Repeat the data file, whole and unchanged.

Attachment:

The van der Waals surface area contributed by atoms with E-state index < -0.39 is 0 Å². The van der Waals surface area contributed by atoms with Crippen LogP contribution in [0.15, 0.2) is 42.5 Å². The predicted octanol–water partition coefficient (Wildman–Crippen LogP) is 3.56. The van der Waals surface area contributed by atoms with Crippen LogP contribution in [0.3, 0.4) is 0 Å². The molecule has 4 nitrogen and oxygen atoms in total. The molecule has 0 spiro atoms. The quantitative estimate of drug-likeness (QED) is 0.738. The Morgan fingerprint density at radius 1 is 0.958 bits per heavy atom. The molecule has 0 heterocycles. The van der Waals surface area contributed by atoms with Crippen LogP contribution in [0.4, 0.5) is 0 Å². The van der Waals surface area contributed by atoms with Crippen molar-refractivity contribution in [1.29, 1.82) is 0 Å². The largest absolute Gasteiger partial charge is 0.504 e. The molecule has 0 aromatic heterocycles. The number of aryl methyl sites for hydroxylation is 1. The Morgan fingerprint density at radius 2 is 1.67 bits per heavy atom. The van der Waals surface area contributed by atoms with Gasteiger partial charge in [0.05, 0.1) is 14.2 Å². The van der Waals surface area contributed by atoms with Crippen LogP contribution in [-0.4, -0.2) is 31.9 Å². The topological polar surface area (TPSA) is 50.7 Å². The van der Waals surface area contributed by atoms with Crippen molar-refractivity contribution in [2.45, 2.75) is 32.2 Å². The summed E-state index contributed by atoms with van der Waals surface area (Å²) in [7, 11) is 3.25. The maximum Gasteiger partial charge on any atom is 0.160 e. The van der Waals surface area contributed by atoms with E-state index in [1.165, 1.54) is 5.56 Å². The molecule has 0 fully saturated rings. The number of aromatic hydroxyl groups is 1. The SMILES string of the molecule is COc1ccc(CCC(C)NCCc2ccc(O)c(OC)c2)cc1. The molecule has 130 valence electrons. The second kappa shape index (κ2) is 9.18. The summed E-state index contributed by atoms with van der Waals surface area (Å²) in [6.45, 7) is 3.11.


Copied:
The van der Waals surface area contributed by atoms with E-state index < -0.39 is 0 Å². The van der Waals surface area contributed by atoms with Crippen LogP contribution in [0.15, 0.2) is 42.5 Å². The predicted octanol–water partition coefficient (Wildman–Crippen LogP) is 3.56. The van der Waals surface area contributed by atoms with Crippen LogP contribution in [0.3, 0.4) is 0 Å². The molecule has 4 nitrogen and oxygen atoms in total. The molecule has 0 spiro atoms. The quantitative estimate of drug-likeness (QED) is 0.738. The Morgan fingerprint density at radius 1 is 0.958 bits per heavy atom. The molecule has 0 heterocycles. The van der Waals surface area contributed by atoms with Crippen LogP contribution in [0.4, 0.5) is 0 Å². The van der Waals surface area contributed by atoms with Crippen molar-refractivity contribution in [1.29, 1.82) is 0 Å². The largest absolute Gasteiger partial charge is 0.504 e. The molecule has 0 aromatic heterocycles. The number of aryl methyl sites for hydroxylation is 1. The Morgan fingerprint density at radius 2 is 1.67 bits per heavy atom. The van der Waals surface area contributed by atoms with Gasteiger partial charge in [0.05, 0.1) is 14.2 Å². The van der Waals surface area contributed by atoms with Crippen LogP contribution in [-0.4, -0.2) is 31.9 Å². The topological polar surface area (TPSA) is 50.7 Å². The van der Waals surface area contributed by atoms with Crippen molar-refractivity contribution in [2.45, 2.75) is 32.2 Å². The summed E-state index contributed by atoms with van der Waals surface area (Å²) in [7, 11) is 3.25. The maximum Gasteiger partial charge on any atom is 0.160 e. The van der Waals surface area contributed by atoms with E-state index in [1.165, 1.54) is 5.56 Å². The molecule has 0 fully saturated rings. The number of aromatic hydroxyl groups is 1. The SMILES string of the molecule is COc1ccc(CCC(C)NCCc2ccc(O)c(OC)c2)cc1. The molecule has 130 valence electrons. The second kappa shape index (κ2) is 9.18. The summed E-state index contributed by atoms with van der Waals surface area (Å²) in [6.45, 7) is 3.11.